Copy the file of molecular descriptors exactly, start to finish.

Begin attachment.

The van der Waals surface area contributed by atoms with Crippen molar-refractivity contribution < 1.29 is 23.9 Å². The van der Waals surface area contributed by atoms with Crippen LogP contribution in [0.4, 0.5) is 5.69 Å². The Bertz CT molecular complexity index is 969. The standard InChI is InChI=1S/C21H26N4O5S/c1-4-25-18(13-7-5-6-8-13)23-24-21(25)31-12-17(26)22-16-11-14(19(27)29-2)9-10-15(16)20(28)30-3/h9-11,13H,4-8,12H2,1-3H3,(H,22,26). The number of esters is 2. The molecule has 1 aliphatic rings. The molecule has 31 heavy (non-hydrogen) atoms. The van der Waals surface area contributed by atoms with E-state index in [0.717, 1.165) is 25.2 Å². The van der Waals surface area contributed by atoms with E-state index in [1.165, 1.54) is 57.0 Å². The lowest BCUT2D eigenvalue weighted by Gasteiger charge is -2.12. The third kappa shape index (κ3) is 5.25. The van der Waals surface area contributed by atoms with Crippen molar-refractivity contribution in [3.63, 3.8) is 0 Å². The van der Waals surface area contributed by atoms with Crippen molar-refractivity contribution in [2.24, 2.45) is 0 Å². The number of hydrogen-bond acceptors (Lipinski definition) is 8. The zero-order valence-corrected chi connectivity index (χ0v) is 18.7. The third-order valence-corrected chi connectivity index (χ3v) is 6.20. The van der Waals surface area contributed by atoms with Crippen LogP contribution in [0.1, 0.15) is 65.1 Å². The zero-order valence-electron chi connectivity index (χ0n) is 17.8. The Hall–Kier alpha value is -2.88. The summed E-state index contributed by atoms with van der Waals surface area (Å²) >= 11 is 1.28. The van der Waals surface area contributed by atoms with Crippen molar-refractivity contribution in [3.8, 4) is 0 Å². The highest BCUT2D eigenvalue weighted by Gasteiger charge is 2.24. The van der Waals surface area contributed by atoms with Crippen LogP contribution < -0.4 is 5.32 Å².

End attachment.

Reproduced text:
The van der Waals surface area contributed by atoms with Crippen molar-refractivity contribution < 1.29 is 23.9 Å². The van der Waals surface area contributed by atoms with Crippen LogP contribution in [0.4, 0.5) is 5.69 Å². The Bertz CT molecular complexity index is 969. The standard InChI is InChI=1S/C21H26N4O5S/c1-4-25-18(13-7-5-6-8-13)23-24-21(25)31-12-17(26)22-16-11-14(19(27)29-2)9-10-15(16)20(28)30-3/h9-11,13H,4-8,12H2,1-3H3,(H,22,26). The number of esters is 2. The molecule has 1 aliphatic rings. The molecule has 31 heavy (non-hydrogen) atoms. The van der Waals surface area contributed by atoms with E-state index in [0.717, 1.165) is 25.2 Å². The van der Waals surface area contributed by atoms with E-state index in [1.165, 1.54) is 57.0 Å². The lowest BCUT2D eigenvalue weighted by Gasteiger charge is -2.12. The third kappa shape index (κ3) is 5.25. The van der Waals surface area contributed by atoms with Crippen molar-refractivity contribution in [3.63, 3.8) is 0 Å². The van der Waals surface area contributed by atoms with Crippen molar-refractivity contribution in [2.24, 2.45) is 0 Å². The number of hydrogen-bond acceptors (Lipinski definition) is 8. The zero-order valence-corrected chi connectivity index (χ0v) is 18.7. The third-order valence-corrected chi connectivity index (χ3v) is 6.20. The van der Waals surface area contributed by atoms with Crippen LogP contribution in [0.1, 0.15) is 65.1 Å². The zero-order valence-electron chi connectivity index (χ0n) is 17.8. The Hall–Kier alpha value is -2.88. The summed E-state index contributed by atoms with van der Waals surface area (Å²) >= 11 is 1.28. The van der Waals surface area contributed by atoms with Crippen molar-refractivity contribution in [3.8, 4) is 0 Å². The highest BCUT2D eigenvalue weighted by Gasteiger charge is 2.24. The van der Waals surface area contributed by atoms with Crippen LogP contribution < -0.4 is 5.32 Å².